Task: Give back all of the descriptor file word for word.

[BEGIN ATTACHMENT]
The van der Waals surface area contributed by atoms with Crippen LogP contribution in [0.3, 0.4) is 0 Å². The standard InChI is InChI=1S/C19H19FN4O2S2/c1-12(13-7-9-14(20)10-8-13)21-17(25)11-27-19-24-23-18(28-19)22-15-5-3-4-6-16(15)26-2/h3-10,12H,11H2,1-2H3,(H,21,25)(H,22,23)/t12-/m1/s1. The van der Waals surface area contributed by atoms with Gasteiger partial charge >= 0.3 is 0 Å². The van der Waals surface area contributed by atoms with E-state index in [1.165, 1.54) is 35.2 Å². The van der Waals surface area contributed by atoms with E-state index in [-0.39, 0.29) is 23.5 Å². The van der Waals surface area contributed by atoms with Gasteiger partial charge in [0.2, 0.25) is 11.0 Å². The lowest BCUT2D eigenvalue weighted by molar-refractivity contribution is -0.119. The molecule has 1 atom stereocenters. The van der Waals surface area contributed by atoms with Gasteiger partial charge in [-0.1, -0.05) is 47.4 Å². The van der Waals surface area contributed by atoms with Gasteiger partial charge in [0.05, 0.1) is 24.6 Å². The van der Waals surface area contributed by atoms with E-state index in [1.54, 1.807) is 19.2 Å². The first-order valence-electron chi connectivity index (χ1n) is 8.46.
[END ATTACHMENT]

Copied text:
The van der Waals surface area contributed by atoms with Crippen LogP contribution in [0.3, 0.4) is 0 Å². The standard InChI is InChI=1S/C19H19FN4O2S2/c1-12(13-7-9-14(20)10-8-13)21-17(25)11-27-19-24-23-18(28-19)22-15-5-3-4-6-16(15)26-2/h3-10,12H,11H2,1-2H3,(H,21,25)(H,22,23)/t12-/m1/s1. The van der Waals surface area contributed by atoms with Gasteiger partial charge >= 0.3 is 0 Å². The van der Waals surface area contributed by atoms with E-state index in [1.165, 1.54) is 35.2 Å². The van der Waals surface area contributed by atoms with E-state index in [-0.39, 0.29) is 23.5 Å². The van der Waals surface area contributed by atoms with Gasteiger partial charge in [0.2, 0.25) is 11.0 Å². The lowest BCUT2D eigenvalue weighted by molar-refractivity contribution is -0.119. The molecule has 1 atom stereocenters. The van der Waals surface area contributed by atoms with Gasteiger partial charge in [-0.1, -0.05) is 47.4 Å². The van der Waals surface area contributed by atoms with Gasteiger partial charge in [0.05, 0.1) is 24.6 Å². The van der Waals surface area contributed by atoms with E-state index in [1.54, 1.807) is 19.2 Å². The first-order valence-electron chi connectivity index (χ1n) is 8.46.